26 Jul 2016

How Skipping Your Homework Can Kill a Deal

 Reposted the RecruitersCoach.net – September 23rd, 2015

In Ardi Kolah’s book The Art of Influencing and Selling, one of the quotes that stood out to me most was that, “Success is dependent on doing your homework.”

I’ve written before that the art of selling hinges on curiosity and that requires a little bit of homework. Just being curious isn’t enough, but the willingness to put the work into searching for answers is what will win you a negotiation.

Ardi Kolah continues on letting their readers know that sales are about, “being ruthless in qualifying in and qualifying out…” and any good recruiter knows that qualifying means doing some research. If you’re focusing your resources on those you know may have already opted into your product, then there is a great chance of achieving a positive sales outcome.

As a recruiter, I am constantly trying out new tools to optimize my business and in turn have tried out some great software systems, and some less than great. Anyone who has followed me for more than a year knows that I dislike Bullhorn as a product and that there is definitely room for improvement.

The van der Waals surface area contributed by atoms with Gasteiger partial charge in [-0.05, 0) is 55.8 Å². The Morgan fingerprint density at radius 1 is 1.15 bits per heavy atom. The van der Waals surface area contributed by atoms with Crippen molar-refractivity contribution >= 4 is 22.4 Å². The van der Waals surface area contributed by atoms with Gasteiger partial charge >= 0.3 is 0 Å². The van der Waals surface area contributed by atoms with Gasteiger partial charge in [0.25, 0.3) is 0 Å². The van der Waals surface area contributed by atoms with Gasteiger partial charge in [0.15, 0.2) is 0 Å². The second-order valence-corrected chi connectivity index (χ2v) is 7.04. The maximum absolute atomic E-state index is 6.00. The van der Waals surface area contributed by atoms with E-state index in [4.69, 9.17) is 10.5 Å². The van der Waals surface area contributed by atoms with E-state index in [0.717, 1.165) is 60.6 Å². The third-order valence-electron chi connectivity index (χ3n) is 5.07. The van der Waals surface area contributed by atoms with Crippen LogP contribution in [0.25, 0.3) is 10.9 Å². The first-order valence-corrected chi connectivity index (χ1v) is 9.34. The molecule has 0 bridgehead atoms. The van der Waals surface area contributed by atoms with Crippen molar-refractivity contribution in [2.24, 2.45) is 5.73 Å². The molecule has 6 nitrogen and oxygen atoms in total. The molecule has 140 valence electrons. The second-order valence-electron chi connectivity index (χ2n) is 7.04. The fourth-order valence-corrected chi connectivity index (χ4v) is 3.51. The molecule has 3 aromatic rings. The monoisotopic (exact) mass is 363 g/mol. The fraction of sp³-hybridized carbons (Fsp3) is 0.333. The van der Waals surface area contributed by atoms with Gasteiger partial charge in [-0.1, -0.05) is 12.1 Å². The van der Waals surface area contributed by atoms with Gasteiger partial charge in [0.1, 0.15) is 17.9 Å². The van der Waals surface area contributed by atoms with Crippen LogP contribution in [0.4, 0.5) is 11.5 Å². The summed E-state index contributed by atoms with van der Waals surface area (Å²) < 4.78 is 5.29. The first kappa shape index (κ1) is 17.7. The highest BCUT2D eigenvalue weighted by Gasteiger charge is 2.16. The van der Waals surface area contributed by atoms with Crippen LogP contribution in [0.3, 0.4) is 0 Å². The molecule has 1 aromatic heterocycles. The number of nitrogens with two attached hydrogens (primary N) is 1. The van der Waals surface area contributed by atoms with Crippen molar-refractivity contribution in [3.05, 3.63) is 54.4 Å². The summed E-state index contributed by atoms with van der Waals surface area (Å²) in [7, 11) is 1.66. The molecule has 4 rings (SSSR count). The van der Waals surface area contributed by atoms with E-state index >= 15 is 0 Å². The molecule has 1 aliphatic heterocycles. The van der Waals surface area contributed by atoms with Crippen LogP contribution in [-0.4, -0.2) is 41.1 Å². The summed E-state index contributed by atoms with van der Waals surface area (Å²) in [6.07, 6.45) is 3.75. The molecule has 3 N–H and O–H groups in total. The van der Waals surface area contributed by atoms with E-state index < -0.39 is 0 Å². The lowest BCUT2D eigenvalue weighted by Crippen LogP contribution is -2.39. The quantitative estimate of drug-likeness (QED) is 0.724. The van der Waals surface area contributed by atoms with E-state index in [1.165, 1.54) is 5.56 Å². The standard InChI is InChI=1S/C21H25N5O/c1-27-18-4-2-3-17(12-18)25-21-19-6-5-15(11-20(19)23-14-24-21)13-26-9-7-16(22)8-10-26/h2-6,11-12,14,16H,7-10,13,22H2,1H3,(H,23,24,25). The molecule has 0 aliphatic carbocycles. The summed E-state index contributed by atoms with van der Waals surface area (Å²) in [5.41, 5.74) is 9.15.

Any account manager doing their homework would know not to waste my time when it comes to pitching Bullhorn as my main ATS system.

This however, didn’t stop a rookie salesperson from calling me one morning and all but admitting that he had no idea who I was and definitely did not do any research on my brand or history with Bullhorn.

This is what will not only lose you potential customers, but also damage your brand in the long run.

If you want to make a sale, do your homework. This could be a quick Google search, to an in-depth brand analysis. When you call someone to pitch your services, you are taking up their time. Nothing will annoy a business owner or potential client off more than someone who starts their business relationship by wasting their time.

If as a customer I can understand that your product will save me time and money, then I will buy from you. But if I have to wade through endless follow-up calls and run-on pitch right off the bat, you are already showing me that you and your product have no interest in my business. Don’t waste my time, because my time is money.

Quoted directly from The International Negotiation Handbook:

One of the most important aspects of a successful negotiation is preparation. A negotiation can be won or lost in the preparation phase… Inadequate preparation can cause irreparable damage to relationships and the possibility of future negotiations with the parties involved.

In much less words, not doing your homework will damage sales and your brand in one fell swoop.

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